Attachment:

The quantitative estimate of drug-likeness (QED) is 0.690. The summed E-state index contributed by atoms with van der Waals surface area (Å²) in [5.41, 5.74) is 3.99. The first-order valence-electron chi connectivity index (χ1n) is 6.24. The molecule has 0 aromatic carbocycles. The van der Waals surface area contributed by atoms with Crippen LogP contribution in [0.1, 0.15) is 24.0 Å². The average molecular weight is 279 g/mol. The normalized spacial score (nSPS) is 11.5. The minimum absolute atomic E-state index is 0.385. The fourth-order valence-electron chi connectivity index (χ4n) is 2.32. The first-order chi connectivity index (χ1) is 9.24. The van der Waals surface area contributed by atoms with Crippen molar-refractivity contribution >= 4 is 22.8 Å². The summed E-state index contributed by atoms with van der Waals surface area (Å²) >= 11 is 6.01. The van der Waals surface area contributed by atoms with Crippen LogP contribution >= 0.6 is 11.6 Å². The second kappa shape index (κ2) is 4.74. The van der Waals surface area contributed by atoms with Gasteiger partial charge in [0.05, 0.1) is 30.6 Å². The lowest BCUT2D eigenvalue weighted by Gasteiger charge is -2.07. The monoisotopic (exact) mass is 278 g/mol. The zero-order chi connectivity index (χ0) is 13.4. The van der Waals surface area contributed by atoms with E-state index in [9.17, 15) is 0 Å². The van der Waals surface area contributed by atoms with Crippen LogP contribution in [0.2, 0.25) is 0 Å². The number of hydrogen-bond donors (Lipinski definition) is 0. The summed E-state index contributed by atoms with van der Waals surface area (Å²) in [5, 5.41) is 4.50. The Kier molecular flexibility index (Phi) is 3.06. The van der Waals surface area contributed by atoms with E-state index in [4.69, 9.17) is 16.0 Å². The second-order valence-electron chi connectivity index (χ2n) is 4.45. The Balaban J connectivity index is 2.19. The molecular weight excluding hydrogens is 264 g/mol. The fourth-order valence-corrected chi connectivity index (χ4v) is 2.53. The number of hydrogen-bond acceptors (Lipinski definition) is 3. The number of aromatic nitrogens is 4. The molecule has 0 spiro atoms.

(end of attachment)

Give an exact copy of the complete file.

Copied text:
The quantitative estimate of drug-likeness (QED) is 0.690. The summed E-state index contributed by atoms with van der Waals surface area (Å²) in [5.41, 5.74) is 3.99. The first-order valence-electron chi connectivity index (χ1n) is 6.24. The molecule has 0 aromatic carbocycles. The van der Waals surface area contributed by atoms with Crippen LogP contribution in [0.1, 0.15) is 24.0 Å². The average molecular weight is 279 g/mol. The normalized spacial score (nSPS) is 11.5. The minimum absolute atomic E-state index is 0.385. The fourth-order valence-electron chi connectivity index (χ4n) is 2.32. The first-order chi connectivity index (χ1) is 9.24. The van der Waals surface area contributed by atoms with Crippen molar-refractivity contribution >= 4 is 22.8 Å². The summed E-state index contributed by atoms with van der Waals surface area (Å²) >= 11 is 6.01. The van der Waals surface area contributed by atoms with Crippen LogP contribution >= 0.6 is 11.6 Å². The second kappa shape index (κ2) is 4.74. The van der Waals surface area contributed by atoms with Gasteiger partial charge in [0.05, 0.1) is 30.6 Å². The lowest BCUT2D eigenvalue weighted by Gasteiger charge is -2.07. The monoisotopic (exact) mass is 278 g/mol. The zero-order chi connectivity index (χ0) is 13.4. The van der Waals surface area contributed by atoms with E-state index in [9.17, 15) is 0 Å². The van der Waals surface area contributed by atoms with Crippen LogP contribution in [0.2, 0.25) is 0 Å². The number of hydrogen-bond donors (Lipinski definition) is 0. The summed E-state index contributed by atoms with van der Waals surface area (Å²) in [5, 5.41) is 4.50. The Kier molecular flexibility index (Phi) is 3.06. The van der Waals surface area contributed by atoms with E-state index in [4.69, 9.17) is 16.0 Å². The second-order valence-electron chi connectivity index (χ2n) is 4.45. The Balaban J connectivity index is 2.19. The molecular weight excluding hydrogens is 264 g/mol. The fourth-order valence-corrected chi connectivity index (χ4v) is 2.53. The number of hydrogen-bond acceptors (Lipinski definition) is 3. The number of aromatic nitrogens is 4. The molecule has 0 spiro atoms.